Real estate property listings and real estate photo retouching techniques influence audience perception to an extent in real estate segment. Since property photos constitute a realtor’s web gallery, edited photos should be represented in a certain way by retaining or removing portions on a given photograph. An editor retains select portions of the property photograph and ensures that the permanent fixtures remain untouched. As the photographs of a property should represent its true condition, hence the editors retouch only finer details. Below are four dos and don’ts, which real estate photo editors follow if there are permanent fixtures in the property photograph.
Retouching Lawn Grass
If the photograph was taken some time ago and the retouching is done days afterward, the editor goes into the minute details such as grassy lawns to give the image a fresher look. If the grass in the lawn is full of dirt during post processing, and green before, editors can retouch the grass to bring forth its natural colors. If the grass condition changes after photography, retouching may alter the true representation of the physical property as well, so editors retouch after due consultation with realtors.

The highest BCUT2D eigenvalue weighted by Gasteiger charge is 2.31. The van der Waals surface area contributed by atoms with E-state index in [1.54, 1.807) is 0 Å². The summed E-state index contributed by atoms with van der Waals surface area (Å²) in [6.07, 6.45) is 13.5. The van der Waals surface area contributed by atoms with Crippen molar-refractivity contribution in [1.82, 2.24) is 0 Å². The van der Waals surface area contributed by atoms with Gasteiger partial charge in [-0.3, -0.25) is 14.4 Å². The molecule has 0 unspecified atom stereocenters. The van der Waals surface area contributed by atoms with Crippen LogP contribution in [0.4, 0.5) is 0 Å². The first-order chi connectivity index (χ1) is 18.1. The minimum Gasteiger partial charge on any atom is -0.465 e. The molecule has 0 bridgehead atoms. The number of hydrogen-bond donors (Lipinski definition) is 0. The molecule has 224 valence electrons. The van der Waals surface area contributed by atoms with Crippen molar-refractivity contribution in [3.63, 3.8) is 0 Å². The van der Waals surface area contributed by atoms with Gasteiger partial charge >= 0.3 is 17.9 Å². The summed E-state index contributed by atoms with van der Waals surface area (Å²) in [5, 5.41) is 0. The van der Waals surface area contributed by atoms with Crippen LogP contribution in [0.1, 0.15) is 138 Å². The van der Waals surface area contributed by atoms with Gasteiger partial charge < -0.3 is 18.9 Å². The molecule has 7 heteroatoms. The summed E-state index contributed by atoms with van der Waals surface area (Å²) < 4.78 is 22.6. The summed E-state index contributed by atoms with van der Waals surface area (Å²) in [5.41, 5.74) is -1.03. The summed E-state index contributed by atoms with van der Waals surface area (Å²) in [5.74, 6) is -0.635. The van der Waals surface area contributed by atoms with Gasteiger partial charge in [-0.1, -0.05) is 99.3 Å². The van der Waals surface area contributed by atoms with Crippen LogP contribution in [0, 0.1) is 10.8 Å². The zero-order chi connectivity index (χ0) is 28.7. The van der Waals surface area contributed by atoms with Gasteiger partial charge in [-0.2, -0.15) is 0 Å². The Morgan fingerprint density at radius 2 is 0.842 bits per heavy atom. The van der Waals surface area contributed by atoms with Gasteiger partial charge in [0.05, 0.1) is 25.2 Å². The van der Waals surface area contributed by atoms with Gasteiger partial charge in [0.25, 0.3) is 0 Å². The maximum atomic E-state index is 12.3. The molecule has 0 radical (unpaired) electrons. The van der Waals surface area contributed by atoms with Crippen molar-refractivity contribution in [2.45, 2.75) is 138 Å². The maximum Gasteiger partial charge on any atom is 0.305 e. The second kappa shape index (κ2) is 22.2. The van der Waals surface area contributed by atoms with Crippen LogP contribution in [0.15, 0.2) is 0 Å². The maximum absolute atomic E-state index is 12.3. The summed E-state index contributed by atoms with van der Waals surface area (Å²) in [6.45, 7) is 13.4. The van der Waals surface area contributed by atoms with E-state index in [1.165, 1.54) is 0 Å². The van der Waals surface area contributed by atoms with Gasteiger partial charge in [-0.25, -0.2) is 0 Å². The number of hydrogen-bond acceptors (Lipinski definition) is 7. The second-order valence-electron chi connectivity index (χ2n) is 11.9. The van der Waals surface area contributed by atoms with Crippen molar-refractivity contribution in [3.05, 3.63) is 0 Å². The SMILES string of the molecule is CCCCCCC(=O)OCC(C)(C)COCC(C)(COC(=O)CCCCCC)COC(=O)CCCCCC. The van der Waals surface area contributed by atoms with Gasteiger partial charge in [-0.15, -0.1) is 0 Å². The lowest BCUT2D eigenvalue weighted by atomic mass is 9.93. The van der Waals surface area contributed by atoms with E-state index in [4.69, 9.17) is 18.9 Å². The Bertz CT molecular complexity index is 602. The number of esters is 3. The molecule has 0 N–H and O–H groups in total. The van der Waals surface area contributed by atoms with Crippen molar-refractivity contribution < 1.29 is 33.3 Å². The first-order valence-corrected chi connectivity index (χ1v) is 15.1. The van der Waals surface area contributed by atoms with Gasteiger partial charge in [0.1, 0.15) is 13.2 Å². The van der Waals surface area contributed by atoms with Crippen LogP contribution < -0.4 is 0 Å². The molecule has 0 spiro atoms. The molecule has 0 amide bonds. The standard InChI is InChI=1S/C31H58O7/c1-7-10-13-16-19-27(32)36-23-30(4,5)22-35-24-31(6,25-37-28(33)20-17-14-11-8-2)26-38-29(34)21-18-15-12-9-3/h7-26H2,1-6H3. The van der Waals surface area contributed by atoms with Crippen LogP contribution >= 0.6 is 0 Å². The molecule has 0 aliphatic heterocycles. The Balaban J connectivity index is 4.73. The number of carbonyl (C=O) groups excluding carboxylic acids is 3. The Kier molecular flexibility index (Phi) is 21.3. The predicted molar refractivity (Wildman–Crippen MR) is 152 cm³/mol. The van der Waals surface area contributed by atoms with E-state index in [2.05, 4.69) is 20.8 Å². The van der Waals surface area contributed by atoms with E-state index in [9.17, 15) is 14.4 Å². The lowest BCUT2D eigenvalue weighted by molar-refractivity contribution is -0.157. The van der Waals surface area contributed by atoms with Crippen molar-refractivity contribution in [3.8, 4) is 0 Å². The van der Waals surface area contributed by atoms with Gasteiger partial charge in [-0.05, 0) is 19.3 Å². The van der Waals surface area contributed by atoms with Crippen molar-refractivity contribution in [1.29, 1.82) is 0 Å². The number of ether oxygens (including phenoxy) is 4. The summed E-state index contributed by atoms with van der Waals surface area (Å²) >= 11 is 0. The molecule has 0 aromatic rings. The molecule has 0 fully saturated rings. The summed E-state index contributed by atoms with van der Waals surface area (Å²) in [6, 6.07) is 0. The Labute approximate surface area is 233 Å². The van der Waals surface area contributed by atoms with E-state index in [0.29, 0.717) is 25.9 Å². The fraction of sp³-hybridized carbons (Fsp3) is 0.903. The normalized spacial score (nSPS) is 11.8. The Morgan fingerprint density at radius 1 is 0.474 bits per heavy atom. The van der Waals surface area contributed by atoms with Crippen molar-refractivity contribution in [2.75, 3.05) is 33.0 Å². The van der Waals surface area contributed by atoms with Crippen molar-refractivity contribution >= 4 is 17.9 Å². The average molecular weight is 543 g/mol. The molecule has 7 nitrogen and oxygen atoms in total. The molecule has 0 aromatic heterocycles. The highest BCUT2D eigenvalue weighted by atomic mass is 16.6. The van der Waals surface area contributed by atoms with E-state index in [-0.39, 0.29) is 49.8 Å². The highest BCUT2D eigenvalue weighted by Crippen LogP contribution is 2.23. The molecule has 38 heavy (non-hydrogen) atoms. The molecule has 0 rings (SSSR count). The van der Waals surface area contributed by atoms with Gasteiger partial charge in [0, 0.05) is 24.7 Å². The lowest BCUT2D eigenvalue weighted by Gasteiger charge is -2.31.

Retouching Electric Lines
Electric lines are permanent fixtures in real estate and may get snapped by drone cams when overhead pictures are taken. However, editing surrounding portions in the electric lines is quite possible as far as real estate photo retouching is concerned. The colored protectors placed around the electric lines cab retouched or removed as per the client request.
Swimming pools may take the place of clear blue skies in stock photography and on real estate photographs. An editor has the utmost freedom to retouch the surrounding areas near swimming pools, as these usually exist in apartments. If leaves and dirt were fallen in the surrounding areas of the swimming pool at the time of photography, retouching would remove them to enhance the looks of the property.
A common fixture in real estate photos is that sometimes, accidental objects tend to reflect on glass surfaces. For instance, if a car were seen on the building’s glass façade, editors would have to remove the item unless the photographer captures the building and the cars combined.